By BILL WAGNER
CAPITAL GAZETTE |JAN 13, 2021 AT 6:00 AM
Physical Mission Center
A tour of the Naval Academy’s new Physical Mission Center. (Paul W. Gillespie/Capital Gazette)1 / 19
Many years ago, Ron Terwilliger told athletic director Chet Gladchuk about his desire to recognize the physical mission of the Naval Academy in a meaningful, tangible way.
After much brainstorming and back-and-forth discussions, the two men settled on creating a facility that tell the story through artifacts, memorabilia and interactive video displays.
That vision has become reality with completion of the Ron Terwilliger Center for Student-Athletes.
Built as an addition to Ricketts Hall, the Terwilliger Center is a 25,000-square foot facility that celebrates the history and tradition of Navy athletics while simultaneously serving as a testament to the academy’s commitment to the physical development of the entire Brigade of Midshipmen.
“We formulated an idea almost two decades ago to put the physical mission and varsity athletics front and center and present it in a visual way,” Gladchuk said. “I think the way it came out is extraordinary. If a picture says a thousand words, this facility says a million words. Our original vision was realized in spectacular fashion.”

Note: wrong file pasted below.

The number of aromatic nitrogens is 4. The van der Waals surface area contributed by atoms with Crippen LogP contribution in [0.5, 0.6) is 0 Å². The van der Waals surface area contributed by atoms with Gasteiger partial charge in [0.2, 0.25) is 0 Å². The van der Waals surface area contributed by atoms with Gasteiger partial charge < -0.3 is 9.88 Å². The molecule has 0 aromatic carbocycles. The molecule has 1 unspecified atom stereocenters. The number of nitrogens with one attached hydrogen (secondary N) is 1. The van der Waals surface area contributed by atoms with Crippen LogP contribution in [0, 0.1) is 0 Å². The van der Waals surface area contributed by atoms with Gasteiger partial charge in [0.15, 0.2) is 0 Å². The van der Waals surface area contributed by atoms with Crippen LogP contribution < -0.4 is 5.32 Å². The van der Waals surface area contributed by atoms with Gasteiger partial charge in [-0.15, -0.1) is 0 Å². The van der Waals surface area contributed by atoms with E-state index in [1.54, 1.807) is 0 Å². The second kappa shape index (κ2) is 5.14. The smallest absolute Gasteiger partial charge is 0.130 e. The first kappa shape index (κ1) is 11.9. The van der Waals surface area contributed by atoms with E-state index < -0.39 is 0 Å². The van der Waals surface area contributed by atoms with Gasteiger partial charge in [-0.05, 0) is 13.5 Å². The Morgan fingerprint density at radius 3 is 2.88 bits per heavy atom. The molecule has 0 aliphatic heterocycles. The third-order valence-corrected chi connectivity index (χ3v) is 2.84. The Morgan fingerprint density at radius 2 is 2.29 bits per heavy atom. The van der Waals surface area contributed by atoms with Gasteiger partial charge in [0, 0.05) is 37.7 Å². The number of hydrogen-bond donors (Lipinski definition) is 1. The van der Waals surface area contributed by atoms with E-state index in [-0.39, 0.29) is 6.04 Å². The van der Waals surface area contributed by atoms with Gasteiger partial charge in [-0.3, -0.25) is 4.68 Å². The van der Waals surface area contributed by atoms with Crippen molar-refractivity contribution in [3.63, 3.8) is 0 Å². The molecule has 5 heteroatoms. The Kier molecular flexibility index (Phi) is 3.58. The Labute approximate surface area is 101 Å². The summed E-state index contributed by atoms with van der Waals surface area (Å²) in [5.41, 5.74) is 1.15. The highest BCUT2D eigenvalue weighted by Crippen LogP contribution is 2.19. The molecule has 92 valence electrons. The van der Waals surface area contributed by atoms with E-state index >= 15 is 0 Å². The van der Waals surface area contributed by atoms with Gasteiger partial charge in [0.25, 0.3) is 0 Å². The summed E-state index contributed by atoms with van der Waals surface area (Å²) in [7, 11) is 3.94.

Ricketts Hall is a three-story building that had a weight room complex added as a single-story extension years ago. Since arriving at the academy in 2001, Gladchuk has seen the space above the weight room as an obvious opportunity to create a facility.
“That space was calling for something of significance because of the location,” he said. “We envisioned a first-class facility that provided a panoramic view of the Naval Academy, Severn River and downtown Annapolis.”
Mission accomplished as the Terwilliger Center for Student-Athletes features an all-glass façade facing east with two outdoor balconies.
On a more practical level, the Terwilliger Center immediately becomes a centerpiece for recruiting varsity athletes and future midshipmen that will wind up playing club or intramural sports.
Navy’s 33 varsity coaches now have a showcase destination for hosting recruits during their official visits to the academy. Youngsters of all ages spend time on campus attending Navy’s various sports camps, and the hope is they will dream of attending the academy after spending time exploring the Terwilliger Center.